What two people can make of the same view

Dear Elizabeth, In your novel A View from the Harbour (1947), we are sea watchers, guided by a faint beam. It feels very much as if we were inside a lighthouse, following the light as it shifts from one character to another. The novel centres around the inhabitants of a small seaside town in England…

Trust is fine, but control is better

Dear Elfriede, Your novel The Piano Teacher, tr. Joachim Neugroschel (1988. Die Klavierspielerin, 1983) is vile and uncompromising: it dwells on the grotesque, crossed by an undercurrent of violence that, by striping everything of fineries and superficial niceties, almost acts as a cleansing element. The novel centres around Erika Kohut (Erika K.), a piano teacher…

The various crimes of sadness

Dear Fleur, Most of the twenty-one stories in your collection I Am the Brother of XX, tr. Gini Alhadeff (2017. Original: Sono il fratello di XX, 2014) have a claustrophobic feel to them: like when we are aware that we are dreaming, but we cannot wake up, no matter how much we try. The stories are set…

I believe in the god of carnage

Dear Yasmina, Threading the thin line between civility and barbarity, you manage to convey, with acerbic wit, how civility and good intentions are slowly but steadily sacrificed to The God of Carnage (2008, tr. Christopher Hampton. Original: Le Dieu du carnage, 2007) The play revolves around two middle-class couples who meet to discuss a fight…

Marriage had been shockingly debased

Dear Amantine, In a strange way, your novel Valentine (1832) made me feel at home. Not a home I currently inhabit, nor a place where I am particularly inclined to come back any time soon, but my first literary home: the books I used to read as a child; tragic stories, full of impassionate heroes who…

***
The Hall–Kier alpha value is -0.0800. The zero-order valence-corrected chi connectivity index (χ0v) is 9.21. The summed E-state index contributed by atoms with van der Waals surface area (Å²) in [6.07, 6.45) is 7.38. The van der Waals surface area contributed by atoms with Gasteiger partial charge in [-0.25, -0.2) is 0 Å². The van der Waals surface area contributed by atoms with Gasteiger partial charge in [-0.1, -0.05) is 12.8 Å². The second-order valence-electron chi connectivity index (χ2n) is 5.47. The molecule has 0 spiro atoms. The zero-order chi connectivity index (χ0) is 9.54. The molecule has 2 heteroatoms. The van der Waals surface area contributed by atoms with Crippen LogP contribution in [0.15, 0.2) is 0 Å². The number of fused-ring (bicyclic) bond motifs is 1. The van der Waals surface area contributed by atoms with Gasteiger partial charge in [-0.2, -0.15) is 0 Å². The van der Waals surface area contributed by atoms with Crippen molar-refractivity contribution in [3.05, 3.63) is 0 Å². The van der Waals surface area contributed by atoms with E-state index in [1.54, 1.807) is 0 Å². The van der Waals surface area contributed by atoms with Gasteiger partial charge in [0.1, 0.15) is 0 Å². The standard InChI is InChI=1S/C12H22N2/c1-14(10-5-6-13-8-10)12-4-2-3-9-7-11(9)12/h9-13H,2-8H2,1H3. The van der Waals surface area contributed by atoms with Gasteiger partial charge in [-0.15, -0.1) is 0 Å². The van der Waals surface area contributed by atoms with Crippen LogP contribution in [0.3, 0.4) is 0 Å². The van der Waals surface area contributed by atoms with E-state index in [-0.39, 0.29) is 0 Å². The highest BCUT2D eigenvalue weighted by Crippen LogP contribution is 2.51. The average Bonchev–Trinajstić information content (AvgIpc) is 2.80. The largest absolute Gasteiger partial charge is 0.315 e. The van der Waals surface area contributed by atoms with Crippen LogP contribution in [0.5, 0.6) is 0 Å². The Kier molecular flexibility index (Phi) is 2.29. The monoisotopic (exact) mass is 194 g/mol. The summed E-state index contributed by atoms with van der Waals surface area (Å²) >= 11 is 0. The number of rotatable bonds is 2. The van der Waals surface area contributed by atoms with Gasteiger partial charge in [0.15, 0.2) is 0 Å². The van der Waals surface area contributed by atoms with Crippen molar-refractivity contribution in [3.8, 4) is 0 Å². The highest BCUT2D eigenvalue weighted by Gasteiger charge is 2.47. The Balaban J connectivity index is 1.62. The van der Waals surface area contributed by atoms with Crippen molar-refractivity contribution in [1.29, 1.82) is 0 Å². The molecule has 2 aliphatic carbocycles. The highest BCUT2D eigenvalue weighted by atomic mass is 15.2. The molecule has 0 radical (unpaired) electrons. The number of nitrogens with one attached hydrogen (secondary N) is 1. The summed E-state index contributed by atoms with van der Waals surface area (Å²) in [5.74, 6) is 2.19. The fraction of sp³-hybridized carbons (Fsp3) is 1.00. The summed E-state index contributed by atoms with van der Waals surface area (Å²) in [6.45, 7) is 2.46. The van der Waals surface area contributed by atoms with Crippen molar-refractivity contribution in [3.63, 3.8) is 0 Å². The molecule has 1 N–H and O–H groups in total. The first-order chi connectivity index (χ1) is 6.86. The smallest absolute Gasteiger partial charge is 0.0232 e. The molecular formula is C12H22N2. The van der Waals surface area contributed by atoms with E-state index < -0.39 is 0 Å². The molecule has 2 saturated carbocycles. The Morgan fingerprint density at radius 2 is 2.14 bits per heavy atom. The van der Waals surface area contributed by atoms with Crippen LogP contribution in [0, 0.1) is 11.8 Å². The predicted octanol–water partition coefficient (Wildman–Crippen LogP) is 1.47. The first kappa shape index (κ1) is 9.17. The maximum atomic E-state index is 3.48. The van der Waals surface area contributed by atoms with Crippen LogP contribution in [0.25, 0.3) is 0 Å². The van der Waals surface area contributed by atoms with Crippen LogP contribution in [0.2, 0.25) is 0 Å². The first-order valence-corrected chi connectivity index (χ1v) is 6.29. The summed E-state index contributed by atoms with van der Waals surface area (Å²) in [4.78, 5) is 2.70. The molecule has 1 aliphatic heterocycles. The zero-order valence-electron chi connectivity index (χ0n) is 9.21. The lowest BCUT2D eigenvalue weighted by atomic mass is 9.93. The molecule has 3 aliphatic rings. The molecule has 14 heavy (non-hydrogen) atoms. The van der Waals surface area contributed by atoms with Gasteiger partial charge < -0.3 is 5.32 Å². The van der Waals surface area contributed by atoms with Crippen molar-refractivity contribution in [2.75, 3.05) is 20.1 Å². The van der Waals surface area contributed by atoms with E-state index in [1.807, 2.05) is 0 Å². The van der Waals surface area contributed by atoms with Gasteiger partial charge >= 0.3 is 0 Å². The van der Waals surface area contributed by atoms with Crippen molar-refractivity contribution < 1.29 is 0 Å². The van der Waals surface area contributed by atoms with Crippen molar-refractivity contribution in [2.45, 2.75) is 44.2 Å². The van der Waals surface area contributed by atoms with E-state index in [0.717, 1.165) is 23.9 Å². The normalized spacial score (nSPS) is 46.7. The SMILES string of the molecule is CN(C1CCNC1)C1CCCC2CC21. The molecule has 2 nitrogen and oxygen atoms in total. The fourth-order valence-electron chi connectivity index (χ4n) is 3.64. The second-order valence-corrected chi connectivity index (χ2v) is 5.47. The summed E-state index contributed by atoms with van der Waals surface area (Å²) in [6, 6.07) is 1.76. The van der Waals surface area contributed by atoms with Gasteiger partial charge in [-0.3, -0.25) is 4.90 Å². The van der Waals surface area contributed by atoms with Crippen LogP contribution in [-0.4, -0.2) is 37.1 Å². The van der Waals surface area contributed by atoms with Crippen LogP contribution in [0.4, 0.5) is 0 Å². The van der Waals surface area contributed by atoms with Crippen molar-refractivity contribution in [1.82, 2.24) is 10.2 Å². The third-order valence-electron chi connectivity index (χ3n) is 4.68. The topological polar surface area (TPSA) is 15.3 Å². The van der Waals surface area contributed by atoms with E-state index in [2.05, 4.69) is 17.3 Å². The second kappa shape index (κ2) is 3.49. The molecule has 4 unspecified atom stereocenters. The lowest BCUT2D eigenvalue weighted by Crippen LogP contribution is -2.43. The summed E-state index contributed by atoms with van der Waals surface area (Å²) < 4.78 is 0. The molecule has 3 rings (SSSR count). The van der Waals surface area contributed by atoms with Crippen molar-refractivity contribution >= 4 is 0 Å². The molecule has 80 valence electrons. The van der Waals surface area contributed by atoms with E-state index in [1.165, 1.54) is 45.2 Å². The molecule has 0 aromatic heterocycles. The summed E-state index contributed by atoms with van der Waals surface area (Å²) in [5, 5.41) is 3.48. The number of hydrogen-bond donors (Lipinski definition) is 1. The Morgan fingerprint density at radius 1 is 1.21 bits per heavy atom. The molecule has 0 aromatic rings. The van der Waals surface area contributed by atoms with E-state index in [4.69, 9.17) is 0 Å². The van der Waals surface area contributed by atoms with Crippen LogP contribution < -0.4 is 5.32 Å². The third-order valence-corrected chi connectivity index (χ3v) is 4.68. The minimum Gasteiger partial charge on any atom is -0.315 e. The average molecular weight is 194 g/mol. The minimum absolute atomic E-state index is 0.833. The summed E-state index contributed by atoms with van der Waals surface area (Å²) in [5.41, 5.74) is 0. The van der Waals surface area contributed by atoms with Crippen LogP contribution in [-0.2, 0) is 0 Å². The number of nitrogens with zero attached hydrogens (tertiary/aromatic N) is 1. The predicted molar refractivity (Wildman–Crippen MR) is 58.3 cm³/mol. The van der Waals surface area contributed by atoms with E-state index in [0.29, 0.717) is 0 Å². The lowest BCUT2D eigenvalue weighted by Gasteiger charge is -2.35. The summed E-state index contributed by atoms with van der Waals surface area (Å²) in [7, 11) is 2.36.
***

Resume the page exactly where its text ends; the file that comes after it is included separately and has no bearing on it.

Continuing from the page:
Like a gifted mathematician set to paint a picture

Dear Dorothy, The Home-Maker (1924) does a good job at portraying a situation where people are forced into restrictive roles not only by external expectations and social pressure, but also by their own internalised beliefs of what is expected of them. Set in the early twentieth century in small town America, the book centres around…

Hardened to stone by the Medusa head of misery

Dear Mary, Like a daughter who never really got to know her mother, your novella Mathilda was not published during your lifetime. Written between 1819 and 1820, it had its publication denied by your father, William Godwin, because of its scandalous nature. The book only saw the light of day in 1959, after being discovered…

There was always a wind blowing

Dear Monica, Do you know this feeling of slowly being enveloped by coldness? Like at the end of a sunny day: with the faint memory of the sun on our skin, we are caught unawares by the first wind. That’s more or less how your novel The Winds of Heaven (1955) feels like: as an…

The point is not to negate reality, but to peel back its scrim,

Dear Chloe, Your novel The Immortalists (2018) seems to be cursed by the very premise it seeks to explore: the interplay between chance and destiny is not an easy subject to tackle. Your somewhat tamed approach to it, however, is a bad omen. The book is a decades-spanning story of a Jewish immigrant family. It…

The sky was red and all my life was in it.

Dear Jean, In your novel Wide Sargasso Sea (1966), you seem to be holding up a distorting mirror to Charlotte Brontë’s Jane Eyre (1847): if we look at this mirror for too long, illusion and reality will gradually lose their once sharp outlines; madness will be less a departure than a never-ending journey back home,…

Strange can be quite normal

Dear Samanta, Your novel Fever Dream (2017), translated from the Spanish by Megan McDowell (Distanca de Rescate, 2014) takes the form of a conversation between a woman and a boy, going back and forth between past and present, in a fragmented series of flashbacks. It also reads like a confession of guilt, and a nightmare….

To show our scorn of pretending life’s a safe business

Dear Sylvia, Lolly Willowes (1926) is a satirical comedy of manners centred on an unmarried woman who suddenly decides to escape the claustrophobic domestic role her family tries to force on her. Funnily enough, the means she will use to fight against her family are no less morally equivocal than the life they were trying to…